We’re featuring the multi-talented bassist Dave Anderson on this week’s episode of Contrabass Conversations. In addition to serving as Principal Bass of the Louisiana Philharmonic, Dave is a prolific composer, active teacher, and electric bassist. He serves as Principal Bass of the Britt Festival Orchestra in southern Oregon, and he plays in metropolitan New Orleans and beyond in a variety of bands.
Dave’s compositions span the gamut from solo double bass to full symphony orchestra, and his Concerto for Double Bass was commissioned and premiered by Hal Robinson and the Philadelphia Orchestra. He is a former board member of the International Society of Bassists, and his Capriccio No. 2 served as the required solo competition piece at the 1997 ISB convention. Check out Dave online at www.myspace.com/symphonyboy.
Scores to Dave’s compositions have been recently re-released, and you can now purchase copies online. Visit the following link to check out many of these compositions:
Also, my co-host John Grillo has a recording of the complete Double Bass Duets by Dave with Pittsburgh Symphony bassist Peter Guild. You can check them out here (there are links to each individual duet through the following link):
- Dave’s early years
- studying with Frank Proto, Barry Green, Stuart Sankey, and Warren Benfield
- his compositional style and how he got into composing
- talking about composing with Maxim Shostakovich
- meeting and taking lessons with Jaco Pastorius
Dave Anderson is a professional double bassist, joined the Louisiana Philharmonic in New Orleans in September of 1996 after winning their Principal Bass audition. Prior to that appointment, he performed and recorded regularly with the Louisville Orchestra and the Atlanta Symphony Orchestra, among others. Since 1994, he has served as Principal Bassist in the Britt Festival Orchestra in Oregon.
He has performed extensively with many diverse ensembles including, the Aspen Festival, Chautauqua (NY) Festival, Colorado Philharmonic (NRO), Colorado Music Festival, the LaSalle Quartet, and as a soloist with Richard Stoltzman, Gene Bertoncini, Nigel Kennedy, Bobby McFerrin, Doc Severinsen and many others. He has served as Bass Instructor for the Music School at Loyola University and also on the Board of Directors of the International Society of Bassists (ISB) as bassist/composer.
Mr. Anderson began his pursuits in composition in 1984, recognizing that the solo repertoire for his instrument was limited. The influence of Frank Proto, one of his finest teachers, also led him to turn to involved composition. Since then, his published work has expanded to other solo instruments, as well as for chamber orchestras and small ensembles. He has published bass duets and quartets, including a bass quartet that was performed to acclaim at the Chamber Music Festival at Indiana University in 1993. Anderson won first prize in the 1995 Allen Ostrander International Trombone Composition Competition, sponsored by Ithaca college, for Elegy for Van, a work for solo bass trombone and brass choir, which he composed as a tribute to the late Lewis Van Haney, former trombonist with the New York Philharmonic. Several years ago, Anderson completed a concerto for Bass Trombone, commissioned by his father, Edwin Anderson, former bass trombonist with the Cleveland Orchestra. His Concerto for Double Bass, Strings & Harp, commissioned by Philadelphia Orchestra Principal Bassist Hal Robinson was premiered at the ISB Convention in June of 1997 and performed on the 1997-98 subscription series of the Philadelphia Orchestra season, Wolfgang Sawallisch conducting. His current work includes a second symphony, as well as several commissions.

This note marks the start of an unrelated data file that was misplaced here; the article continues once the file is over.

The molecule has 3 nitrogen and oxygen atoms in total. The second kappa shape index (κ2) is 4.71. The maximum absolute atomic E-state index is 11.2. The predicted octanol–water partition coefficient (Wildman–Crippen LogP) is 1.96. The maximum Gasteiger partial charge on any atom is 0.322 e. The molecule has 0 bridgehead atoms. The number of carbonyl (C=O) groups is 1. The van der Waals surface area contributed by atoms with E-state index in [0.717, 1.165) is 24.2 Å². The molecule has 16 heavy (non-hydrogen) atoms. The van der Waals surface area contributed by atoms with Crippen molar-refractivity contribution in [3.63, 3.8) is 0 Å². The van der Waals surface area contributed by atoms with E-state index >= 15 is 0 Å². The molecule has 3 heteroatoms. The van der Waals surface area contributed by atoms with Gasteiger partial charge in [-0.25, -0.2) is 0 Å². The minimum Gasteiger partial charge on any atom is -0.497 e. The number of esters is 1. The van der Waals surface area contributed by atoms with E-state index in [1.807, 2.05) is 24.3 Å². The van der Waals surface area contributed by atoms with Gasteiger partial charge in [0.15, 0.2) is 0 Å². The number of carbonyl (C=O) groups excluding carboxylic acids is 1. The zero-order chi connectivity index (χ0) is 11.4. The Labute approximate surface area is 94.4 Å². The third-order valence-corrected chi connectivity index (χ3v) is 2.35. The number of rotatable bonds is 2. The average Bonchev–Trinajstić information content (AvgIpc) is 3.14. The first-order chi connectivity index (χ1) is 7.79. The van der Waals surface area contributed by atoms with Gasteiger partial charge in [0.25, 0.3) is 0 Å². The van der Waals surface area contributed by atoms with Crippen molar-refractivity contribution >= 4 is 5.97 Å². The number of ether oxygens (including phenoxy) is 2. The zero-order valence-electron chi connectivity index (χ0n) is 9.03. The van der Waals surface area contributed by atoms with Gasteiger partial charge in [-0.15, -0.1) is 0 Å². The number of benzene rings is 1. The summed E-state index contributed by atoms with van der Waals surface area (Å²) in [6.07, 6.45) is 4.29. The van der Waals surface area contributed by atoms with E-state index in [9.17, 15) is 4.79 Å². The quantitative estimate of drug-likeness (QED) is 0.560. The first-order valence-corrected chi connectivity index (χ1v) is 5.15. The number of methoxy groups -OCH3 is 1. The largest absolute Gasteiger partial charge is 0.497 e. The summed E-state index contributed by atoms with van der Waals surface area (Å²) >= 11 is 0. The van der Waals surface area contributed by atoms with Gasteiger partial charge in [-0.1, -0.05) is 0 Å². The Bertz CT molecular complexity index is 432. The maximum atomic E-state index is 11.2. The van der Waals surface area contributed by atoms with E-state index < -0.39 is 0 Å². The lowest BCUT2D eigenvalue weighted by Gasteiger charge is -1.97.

Also a prolific electric bassist, Anderson loves playing with pedal steel guitarist, David Easley. The group known as the Anderson/Easley Project perform original music of many genres including free jazz, funk, bop, minimalist and many wonderfully unique approaches to dynamics and expression. Anderson also plays with Algorhythm Method, and SOFA KING BIG SOUL, bands that fuse many different styles including hard rock, funk, blues, jazz, and New Orleans R & B.
Anderson has jammed with The Radiators, Walter “Wolfman” Washington, Roy Pope, Darryl Brown, and many other great New Orleans musicians including a killer performance with guitarist Brian Stoltz of the Funky Meters as a main highlight of the French Quarter Festival 2002.
In 1984-85, Anderson played for and took lessons with the legendary bassist Jaco Pastorius in New York, who firmly encouraged the idea of being able to cross over between classical and jazz.
Here is some of what the Press has said in Anderson’s past: Review of Anderson’s Quintet for Oboe, Clarinet, Violin, Viola & Bass, Louisville Courier Journal music critic Andrew Adler wrote: “Anderson’s new work is splendidly fresh and provocative, ingenious in how it distributes material … the jazzy syncopations and ethnic flavorings reflect a diverse, expertly distilled inspiration. Thoroughly absorbed by yesterday’s performance, the piece offered sustained pleasure.”
Reviews of Anderson’s Bass Concerto: Houston Chronicle music critic Charles Ward : “ … thoroughly appealing … his rich scoring of the orchestra and expansive solo melodies came from a composer exuberantly in love with music.” Lesley Valdes, Philadelphia Inquirer: “ … a melodious work, whose moods cohere… the thoughtful, the nostalgic, the provocative. Ideas are fertile and cohesive.” Thomas May, Washington Post: “Anderson shows a gift for fashioning readily accessible music from unusual combinations of timbres.”
- “Teen Town” by Jaco Pastorius
- Surf Ride from Yule Loggs for 4 basses
- Schweik Fahrt with Hal Robinson and Dave Anderson
Music Provided by: